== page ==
Saturday, 12 April 2014

Could more aquatic wildlife mean more food for us?

I make the case in a conference paper published this week* that aquatic invertebrates can be used to guide land management to improve crop yields. Driven by the demands of the Water Framework Directive for cleaner water in our streams and rivers, it is very much the vogue to use aquatic invertebrate communities as indicators of the negative effects of food production on freshwater as many species are affected by the loss of soil and nutrients from farmland to water.  But the loss of soil and nutrients from farmland to water does little for food production either!  Aquatic invertebrate communities can be considered as indicators of how well agricultural soils are being managed.
Aquatic invertebrates in a mixed arable/grass and an all-grass catchment
In our largely arable School Farm demo catchment, mayflies were present in just a third of the numbers present in a nearby low input pasture catchment stream, while caddis fly numbers were only 18% of those present in the comparison catchment. Stone flies were totally absent from the School Farm stream, whereas they exceeded caddis fly numbers in the pasture stream. It is probably unrealistic to expect invertebrate communities associated with arable land to be as rich as those associated with stable soils under low input pasture.  However, we expect our current improvements in soil management within the School Farm catchment to improve soil function, and that means benefits both to food production and to aquatic wildlife.

*Stoate, C. 2014. Delivering integrated farm management in practice: understanding ecosystem services. Delivering multiple benefits from our land: sustainable development in practice. SRUC/SEPA Biennial Conference, Edinburgh, 15-16 April 2014.

Wednesday, 2 April 2014

Water Friendly Farming project update

There has been considerable recent activity within our landscape scale experiment in partnership with the local farming community in the upper Welland river basin. Much of the work of putting in place mitigation measures across the upper Eye Brook and Stonton Brook catchments has now been completed, although there is still some work to do.  Ditch dams, flood water ponds and field drain interceptor ponds are all located outside the cropped area and are designed to trap sediment and nutrients once they have left fields. Although the main activities are with the arable farmers, some have involved improvements to livestock systems. Some initial surveys of arable soil structure and mapping soil nutrients have resulted in targeted advice to farmers to prevent soil and nutrients leaving fields in the first place and we hope to develop this work further in the coming year. We are aiming to improve the efficiency of food production, while at the same time achieving environmental benefits. Much of the practical work is informed by the research carried out with our research partners on our own nearby farm at Loddington.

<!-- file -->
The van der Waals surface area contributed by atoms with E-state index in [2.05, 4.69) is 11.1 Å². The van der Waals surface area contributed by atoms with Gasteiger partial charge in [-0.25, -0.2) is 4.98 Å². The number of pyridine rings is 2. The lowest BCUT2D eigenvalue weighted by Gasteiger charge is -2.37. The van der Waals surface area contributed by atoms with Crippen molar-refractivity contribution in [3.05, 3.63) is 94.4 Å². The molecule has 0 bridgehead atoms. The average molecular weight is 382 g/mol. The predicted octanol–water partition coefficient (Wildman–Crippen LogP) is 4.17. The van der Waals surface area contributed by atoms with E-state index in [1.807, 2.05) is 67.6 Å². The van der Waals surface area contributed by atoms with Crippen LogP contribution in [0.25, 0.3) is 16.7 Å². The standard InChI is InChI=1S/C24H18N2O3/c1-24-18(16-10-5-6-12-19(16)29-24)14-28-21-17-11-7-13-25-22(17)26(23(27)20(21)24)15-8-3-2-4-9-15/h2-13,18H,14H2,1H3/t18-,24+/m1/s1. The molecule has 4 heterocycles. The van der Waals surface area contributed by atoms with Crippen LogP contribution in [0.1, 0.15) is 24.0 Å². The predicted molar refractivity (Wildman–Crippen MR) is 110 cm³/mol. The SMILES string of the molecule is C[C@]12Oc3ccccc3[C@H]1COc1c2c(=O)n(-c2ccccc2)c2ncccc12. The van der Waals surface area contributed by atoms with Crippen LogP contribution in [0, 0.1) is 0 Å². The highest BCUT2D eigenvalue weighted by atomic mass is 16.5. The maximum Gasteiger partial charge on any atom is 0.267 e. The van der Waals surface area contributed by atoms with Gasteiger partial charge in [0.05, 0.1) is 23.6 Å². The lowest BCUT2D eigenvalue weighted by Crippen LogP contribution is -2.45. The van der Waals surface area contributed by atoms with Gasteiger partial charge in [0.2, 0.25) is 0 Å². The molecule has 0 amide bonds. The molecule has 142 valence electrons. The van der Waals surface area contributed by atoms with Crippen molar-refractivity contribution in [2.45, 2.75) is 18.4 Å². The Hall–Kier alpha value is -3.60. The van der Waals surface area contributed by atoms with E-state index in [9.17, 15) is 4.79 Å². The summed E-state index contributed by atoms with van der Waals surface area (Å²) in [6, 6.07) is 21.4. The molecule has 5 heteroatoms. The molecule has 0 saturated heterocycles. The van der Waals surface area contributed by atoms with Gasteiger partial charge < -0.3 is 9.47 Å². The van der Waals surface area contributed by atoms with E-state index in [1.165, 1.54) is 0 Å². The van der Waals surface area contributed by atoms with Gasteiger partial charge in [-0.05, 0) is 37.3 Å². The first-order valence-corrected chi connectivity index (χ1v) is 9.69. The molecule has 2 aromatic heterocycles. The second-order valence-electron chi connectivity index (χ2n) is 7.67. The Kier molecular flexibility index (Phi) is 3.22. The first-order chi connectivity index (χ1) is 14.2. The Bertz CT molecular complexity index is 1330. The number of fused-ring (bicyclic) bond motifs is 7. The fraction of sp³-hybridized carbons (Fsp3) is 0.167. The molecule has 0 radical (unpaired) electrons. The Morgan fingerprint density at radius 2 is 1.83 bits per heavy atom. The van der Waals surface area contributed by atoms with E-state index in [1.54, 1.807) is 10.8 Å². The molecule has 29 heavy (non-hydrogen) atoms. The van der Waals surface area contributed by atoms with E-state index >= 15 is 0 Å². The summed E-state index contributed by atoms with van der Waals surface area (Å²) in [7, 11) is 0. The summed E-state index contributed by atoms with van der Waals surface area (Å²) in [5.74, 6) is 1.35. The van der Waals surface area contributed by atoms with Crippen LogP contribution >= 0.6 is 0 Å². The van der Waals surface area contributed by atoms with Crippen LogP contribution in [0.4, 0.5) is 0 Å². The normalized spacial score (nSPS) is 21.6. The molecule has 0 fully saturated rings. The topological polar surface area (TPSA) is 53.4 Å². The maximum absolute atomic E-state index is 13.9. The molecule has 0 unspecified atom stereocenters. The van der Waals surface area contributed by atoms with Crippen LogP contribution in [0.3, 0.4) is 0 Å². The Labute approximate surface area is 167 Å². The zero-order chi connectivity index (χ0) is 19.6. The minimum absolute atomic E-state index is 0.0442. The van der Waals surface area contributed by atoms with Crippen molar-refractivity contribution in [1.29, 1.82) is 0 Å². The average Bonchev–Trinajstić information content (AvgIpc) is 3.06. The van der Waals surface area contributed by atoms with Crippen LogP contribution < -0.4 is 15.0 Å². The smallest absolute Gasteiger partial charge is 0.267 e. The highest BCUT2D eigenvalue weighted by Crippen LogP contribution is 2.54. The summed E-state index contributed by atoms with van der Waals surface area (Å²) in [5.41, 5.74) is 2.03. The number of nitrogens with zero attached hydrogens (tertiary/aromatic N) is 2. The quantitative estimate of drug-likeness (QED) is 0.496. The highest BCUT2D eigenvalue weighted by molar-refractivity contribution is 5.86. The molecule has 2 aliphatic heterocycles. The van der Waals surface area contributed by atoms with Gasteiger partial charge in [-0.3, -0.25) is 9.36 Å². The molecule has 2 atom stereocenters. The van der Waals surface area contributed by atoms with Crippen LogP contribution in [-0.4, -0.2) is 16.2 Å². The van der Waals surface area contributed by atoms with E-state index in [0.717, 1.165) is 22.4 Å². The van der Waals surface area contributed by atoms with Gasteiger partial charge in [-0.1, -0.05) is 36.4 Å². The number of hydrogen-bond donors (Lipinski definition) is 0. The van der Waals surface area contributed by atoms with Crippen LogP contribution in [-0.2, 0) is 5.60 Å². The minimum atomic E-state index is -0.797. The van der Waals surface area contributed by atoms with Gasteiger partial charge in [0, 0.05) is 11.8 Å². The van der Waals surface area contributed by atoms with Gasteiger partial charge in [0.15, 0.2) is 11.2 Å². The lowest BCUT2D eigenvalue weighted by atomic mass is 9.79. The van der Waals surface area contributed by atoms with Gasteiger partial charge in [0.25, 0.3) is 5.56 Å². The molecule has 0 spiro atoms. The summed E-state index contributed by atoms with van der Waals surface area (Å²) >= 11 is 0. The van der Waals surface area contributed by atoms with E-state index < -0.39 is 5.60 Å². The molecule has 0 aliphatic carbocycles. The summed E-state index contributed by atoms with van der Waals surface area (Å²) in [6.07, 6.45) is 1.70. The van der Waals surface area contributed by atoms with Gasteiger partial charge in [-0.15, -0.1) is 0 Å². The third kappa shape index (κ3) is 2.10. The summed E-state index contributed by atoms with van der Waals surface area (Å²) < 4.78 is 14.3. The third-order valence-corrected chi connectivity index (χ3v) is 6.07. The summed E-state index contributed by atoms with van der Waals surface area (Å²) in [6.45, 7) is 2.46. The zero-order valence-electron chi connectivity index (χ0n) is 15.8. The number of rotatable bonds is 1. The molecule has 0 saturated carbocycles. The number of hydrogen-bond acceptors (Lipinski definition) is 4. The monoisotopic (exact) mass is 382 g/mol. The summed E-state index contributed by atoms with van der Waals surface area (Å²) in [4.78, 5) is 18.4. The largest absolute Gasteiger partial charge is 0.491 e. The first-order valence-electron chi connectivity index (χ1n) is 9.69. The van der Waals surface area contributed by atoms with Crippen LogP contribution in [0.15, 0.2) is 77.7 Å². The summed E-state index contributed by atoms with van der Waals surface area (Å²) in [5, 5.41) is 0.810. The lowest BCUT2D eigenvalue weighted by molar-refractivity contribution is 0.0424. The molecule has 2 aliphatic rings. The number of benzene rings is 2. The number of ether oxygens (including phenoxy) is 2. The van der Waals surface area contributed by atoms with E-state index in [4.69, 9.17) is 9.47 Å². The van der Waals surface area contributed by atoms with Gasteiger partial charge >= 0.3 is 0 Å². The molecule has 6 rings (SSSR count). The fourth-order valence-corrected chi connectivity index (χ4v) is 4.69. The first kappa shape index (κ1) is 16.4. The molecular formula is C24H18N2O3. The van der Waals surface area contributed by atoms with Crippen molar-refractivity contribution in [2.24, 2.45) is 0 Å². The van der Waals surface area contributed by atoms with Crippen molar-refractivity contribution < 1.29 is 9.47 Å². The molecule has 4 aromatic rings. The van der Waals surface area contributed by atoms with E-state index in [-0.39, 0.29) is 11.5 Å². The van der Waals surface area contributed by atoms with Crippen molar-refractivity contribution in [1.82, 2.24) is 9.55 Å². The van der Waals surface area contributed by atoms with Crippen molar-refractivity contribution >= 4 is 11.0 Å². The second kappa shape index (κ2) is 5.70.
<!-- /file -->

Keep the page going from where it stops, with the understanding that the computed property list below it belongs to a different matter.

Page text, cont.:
The Water Friendly Farming project builds on previous activities in the Eye Brook catchment, not least the Eye Brook Community project in which researchers, farmers and other local residents improved their shared understanding of how the catchment works to deliver both food and environmental benefits. The annual newsletter, 'The Eye' was a key mechanism for sharing information locally and we have recently published another issue of The Eye in order to improve awareness of the Water Friendly Farming project amongst local residents.  You can download a copy here. As they emerge from the project, results are being shared with the national farming community and others through the ongoing programme of events held in our eco-build visitor centre at Loddington, and through our advisory activities elsewhere, including our established links with the FWAG Association across the country.